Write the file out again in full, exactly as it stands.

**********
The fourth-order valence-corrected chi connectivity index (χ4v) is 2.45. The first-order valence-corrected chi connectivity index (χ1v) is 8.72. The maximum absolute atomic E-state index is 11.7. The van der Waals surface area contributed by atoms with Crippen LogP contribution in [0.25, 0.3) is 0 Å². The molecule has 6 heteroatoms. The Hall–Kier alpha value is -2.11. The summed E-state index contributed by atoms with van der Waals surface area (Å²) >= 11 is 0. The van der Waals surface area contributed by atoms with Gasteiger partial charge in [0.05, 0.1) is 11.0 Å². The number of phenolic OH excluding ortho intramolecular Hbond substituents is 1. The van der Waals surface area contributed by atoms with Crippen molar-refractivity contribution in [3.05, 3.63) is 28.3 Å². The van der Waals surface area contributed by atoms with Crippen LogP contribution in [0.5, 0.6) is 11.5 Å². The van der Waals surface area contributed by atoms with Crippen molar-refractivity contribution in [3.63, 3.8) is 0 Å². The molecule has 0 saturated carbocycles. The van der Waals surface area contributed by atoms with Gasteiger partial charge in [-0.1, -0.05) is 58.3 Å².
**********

The fourth-order valence-corrected chi connectivity index (χ4v) is 2.45. The first-order valence-corrected chi connectivity index (χ1v) is 8.72. The maximum absolute atomic E-state index is 11.7. The van der Waals surface area contributed by atoms with Crippen LogP contribution in [0.25, 0.3) is 0 Å². The molecule has 6 heteroatoms. The Hall–Kier alpha value is -2.11. The summed E-state index contributed by atoms with van der Waals surface area (Å²) >= 11 is 0. The van der Waals surface area contributed by atoms with Gasteiger partial charge in [0.05, 0.1) is 11.0 Å². The number of phenolic OH excluding ortho intramolecular Hbond substituents is 1. The van der Waals surface area contributed by atoms with Crippen molar-refractivity contribution in [3.05, 3.63) is 28.3 Å². The van der Waals surface area contributed by atoms with Crippen LogP contribution in [0.5, 0.6) is 11.5 Å². The van der Waals surface area contributed by atoms with Crippen molar-refractivity contribution in [3.63, 3.8) is 0 Å². The molecule has 0 saturated carbocycles. The van der Waals surface area contributed by atoms with Gasteiger partial charge in [-0.1, -0.05) is 58.3 Å².